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JISC Collections 25 August 2014 | JISC Collections SILS-PRATT | Slide 1 Big Deals and Alternative Business Models Lorraine Estelle LERU (League of European.

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Presentation on theme: "JISC Collections 25 August 2014 | JISC Collections SILS-PRATT | Slide 1 Big Deals and Alternative Business Models Lorraine Estelle LERU (League of European."— Presentation transcript:

1 JISC Collections 25 August 2014 | JISC Collections SILS-PRATT | Slide 1 Big Deals and Alternative Business Models Lorraine Estelle LERU (League of European Research Universities) 28 November 2011

2 JISC Collections IT’S NOT THE MODEL ITS THE COST | Slide 2

3 JISC Collections Background | Slide 3 The year 1993 saw the introduction of the Pilot Site Licence Initiative, perhaps the first ‘Big Deal HEFCE and Academic Press agreed a multi- journal, multi-year licence to provide all UK higher education institutions with free-at the point of access to all the publishers’ journal titles

4 JISC Collections The introduction of the Big Deal was a solution for publishers trying to tackle the problem of attrition resulting from the continual rise in journal prices “We are trying to jump out of the subscription spiral where library funding goes down and, subsequently prices go up, so subscriptions drop even further” Vincent Cassidy, Academic Press, 1995 25 August 2014 | JISC Collections SILS-PRATT | Slide 4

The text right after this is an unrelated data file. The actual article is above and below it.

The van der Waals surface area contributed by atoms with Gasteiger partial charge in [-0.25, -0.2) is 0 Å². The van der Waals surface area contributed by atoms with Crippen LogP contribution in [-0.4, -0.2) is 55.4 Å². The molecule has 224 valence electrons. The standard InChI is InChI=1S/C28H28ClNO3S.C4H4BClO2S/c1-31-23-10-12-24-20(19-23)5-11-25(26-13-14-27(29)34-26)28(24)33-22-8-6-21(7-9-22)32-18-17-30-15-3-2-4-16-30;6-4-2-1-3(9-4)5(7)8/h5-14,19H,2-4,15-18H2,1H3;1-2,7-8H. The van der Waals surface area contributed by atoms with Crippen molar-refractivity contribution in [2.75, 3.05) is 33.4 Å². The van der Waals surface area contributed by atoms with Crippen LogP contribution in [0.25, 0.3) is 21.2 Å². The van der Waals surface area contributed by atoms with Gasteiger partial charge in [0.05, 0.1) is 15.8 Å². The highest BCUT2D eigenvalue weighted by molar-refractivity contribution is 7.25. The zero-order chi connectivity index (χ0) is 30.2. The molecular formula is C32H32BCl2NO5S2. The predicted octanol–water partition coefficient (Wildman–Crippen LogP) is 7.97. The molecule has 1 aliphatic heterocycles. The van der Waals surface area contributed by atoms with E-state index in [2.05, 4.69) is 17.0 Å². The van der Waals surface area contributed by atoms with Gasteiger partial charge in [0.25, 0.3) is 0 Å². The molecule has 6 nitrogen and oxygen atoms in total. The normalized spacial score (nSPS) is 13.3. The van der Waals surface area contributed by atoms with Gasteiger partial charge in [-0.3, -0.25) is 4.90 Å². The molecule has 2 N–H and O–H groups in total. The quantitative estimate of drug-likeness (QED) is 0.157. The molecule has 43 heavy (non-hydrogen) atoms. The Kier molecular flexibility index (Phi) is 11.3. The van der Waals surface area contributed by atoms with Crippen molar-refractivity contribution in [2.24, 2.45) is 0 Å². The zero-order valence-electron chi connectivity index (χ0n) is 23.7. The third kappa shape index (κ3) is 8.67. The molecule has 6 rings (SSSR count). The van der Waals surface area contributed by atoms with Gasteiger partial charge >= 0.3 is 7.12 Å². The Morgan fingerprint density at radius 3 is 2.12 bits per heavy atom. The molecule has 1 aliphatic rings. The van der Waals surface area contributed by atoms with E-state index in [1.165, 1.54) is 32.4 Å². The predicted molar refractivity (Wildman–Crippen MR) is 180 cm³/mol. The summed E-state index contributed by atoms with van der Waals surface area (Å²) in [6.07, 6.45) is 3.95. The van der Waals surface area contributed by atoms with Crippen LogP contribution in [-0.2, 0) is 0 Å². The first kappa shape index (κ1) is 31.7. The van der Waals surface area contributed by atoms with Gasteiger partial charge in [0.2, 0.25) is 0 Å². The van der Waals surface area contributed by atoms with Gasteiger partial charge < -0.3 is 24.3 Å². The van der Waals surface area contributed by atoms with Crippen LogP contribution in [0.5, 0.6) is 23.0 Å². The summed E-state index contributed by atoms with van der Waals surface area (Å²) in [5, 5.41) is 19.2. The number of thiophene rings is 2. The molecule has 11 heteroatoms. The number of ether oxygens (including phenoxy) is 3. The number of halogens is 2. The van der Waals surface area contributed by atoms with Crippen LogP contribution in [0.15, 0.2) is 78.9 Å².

5 JISC Collections Very soon, other publishers and library consortia around the world were doing their own Big Deals. Technology was perhaps the real driver for change The following quotation is from Terry Morrow who ran the JISC funded Bids datacentre that delivered the Academic Press content to the UK HE community: | Slide 5

6 JISC Collections “In the context of all the published titles available to the research community, this is a relatively small number. But the seductive prospect of being able to have on ones own screen or local printer the full text of a selected article, including photographs, tables, and graphs, at the press of a few keys without (in the case of members of UK HEIs) any form of payment, may well make the service disproportionately attractive. Certainly, it has been the experience of the BIDS ISI database service that the 7,500 titles covered by ISI get more attention than they might otherwise.” (my italics) Terry Morrow, 1997(?), Journals Online: An Electronic Publishing Service for Higher Education and Research, | Slide 6

7 JISC Collections The benefits to research were quickly obvious: Desk top access to large amounts of scholarly material – and academic were certainly not going to complain about that opportunity Libraries welcomed the model because of greater access and small libraries particularly benefited through access to a large number of titles to which previously they could not afford Large publishers liked it because it reduced attrition, resulted in additional e-fee income, and locked libraries into multi-year agreements with built in annual price increases | Slide 7